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“It was like someone was telling you you have ugly children,” said Lester, who admits that the criticism got to him.
But over time, he said, he realized the stadium’s looks didn’t matter.
“The magic was not the bricks and mortar,” he said. “The magic was the celebrations and the joys and the people coming together to watch people they cared about and create these terrific memories.”
Time, however, wasn’t kind.
As retro-looking ballparks on scenic waterfronts and spectacular NFL venues with retractable-roofs and first-class boxes became the norm, the faded Teflon-roofed stadium in Minneapolis seemed worn and weary.
When the Gophers and Twins pulled out for new digs a few years back, it seemed inevitable that the Vikings would soon follow — either to a new stadium in the suburbs or for one in L.A.
When the roof collapsed during a December 2010 snowstorm, the Vikings were forced to play their final home game a few miles away at TCF Bank Stadium. A new roof went up the following summer, but by then, the end seemed near.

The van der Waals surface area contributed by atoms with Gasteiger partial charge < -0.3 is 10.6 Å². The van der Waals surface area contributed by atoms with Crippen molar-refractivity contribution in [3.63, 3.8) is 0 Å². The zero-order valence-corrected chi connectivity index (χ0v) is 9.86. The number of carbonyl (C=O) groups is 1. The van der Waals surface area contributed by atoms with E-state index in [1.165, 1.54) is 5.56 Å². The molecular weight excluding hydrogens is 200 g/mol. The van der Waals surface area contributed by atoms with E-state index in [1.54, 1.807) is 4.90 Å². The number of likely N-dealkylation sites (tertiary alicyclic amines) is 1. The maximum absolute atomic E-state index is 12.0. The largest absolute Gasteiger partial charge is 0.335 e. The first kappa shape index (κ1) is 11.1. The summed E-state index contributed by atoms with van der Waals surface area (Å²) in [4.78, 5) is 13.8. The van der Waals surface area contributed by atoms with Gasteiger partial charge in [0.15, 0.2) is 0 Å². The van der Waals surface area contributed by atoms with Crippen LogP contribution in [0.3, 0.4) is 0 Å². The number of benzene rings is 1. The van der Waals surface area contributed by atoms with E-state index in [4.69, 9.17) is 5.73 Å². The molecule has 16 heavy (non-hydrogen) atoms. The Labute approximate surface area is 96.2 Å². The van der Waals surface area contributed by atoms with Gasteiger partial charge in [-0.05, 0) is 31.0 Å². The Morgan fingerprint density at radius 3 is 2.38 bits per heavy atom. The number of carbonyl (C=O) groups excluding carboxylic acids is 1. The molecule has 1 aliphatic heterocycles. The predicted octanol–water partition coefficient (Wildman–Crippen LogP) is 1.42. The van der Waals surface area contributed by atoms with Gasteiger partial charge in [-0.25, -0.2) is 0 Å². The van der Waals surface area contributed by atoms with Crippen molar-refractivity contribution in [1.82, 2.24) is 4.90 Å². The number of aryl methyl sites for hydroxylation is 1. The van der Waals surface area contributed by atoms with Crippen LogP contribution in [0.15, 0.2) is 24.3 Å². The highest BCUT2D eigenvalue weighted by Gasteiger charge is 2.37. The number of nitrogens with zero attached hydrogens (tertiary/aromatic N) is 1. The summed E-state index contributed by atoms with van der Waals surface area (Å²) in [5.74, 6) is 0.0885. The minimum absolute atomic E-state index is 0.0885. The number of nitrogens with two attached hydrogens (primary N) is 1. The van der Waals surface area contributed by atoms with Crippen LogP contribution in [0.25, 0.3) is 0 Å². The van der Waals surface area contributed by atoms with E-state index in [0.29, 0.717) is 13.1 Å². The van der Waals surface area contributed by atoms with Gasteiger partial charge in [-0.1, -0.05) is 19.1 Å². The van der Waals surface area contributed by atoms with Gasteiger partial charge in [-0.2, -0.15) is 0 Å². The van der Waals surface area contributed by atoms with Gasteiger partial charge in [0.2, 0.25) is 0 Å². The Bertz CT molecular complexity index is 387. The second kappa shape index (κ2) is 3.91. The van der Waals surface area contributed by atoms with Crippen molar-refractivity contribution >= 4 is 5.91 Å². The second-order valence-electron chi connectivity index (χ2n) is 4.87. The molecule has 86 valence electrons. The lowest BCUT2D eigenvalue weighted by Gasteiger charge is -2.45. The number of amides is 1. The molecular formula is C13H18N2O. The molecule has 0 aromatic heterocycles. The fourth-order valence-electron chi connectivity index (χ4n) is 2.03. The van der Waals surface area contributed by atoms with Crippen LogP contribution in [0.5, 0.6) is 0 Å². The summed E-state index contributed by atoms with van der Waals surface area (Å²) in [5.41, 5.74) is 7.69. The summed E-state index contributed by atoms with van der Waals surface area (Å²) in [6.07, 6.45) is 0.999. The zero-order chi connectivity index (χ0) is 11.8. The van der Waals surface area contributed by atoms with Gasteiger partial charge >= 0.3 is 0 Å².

Indeed, Thursday’s announcement was something of a formality.
The stadium authority and Vikings had said for weeks that the team would probably play two seasons, rather than one, at the University of Minnesota before the new stadium opens in 2016.
Michele Kelm-Helgen, chairwoman of the stadium authority, said the final decision was made to simplify construction in a downtown neighborhood where space is already tight.
How the Dome goes, however, has yet to be determined.
It could be with a bang — explosives — or, more likely, piece by piece.
Either way, fans and the curious have another year to say goodbye.
“I’m sure I’ll be there when they tear it down to shed a tear,” Hrbek said Thursday. “I know I’m going to miss it. It was magical.”
Richard Meryhew • 612-673-4425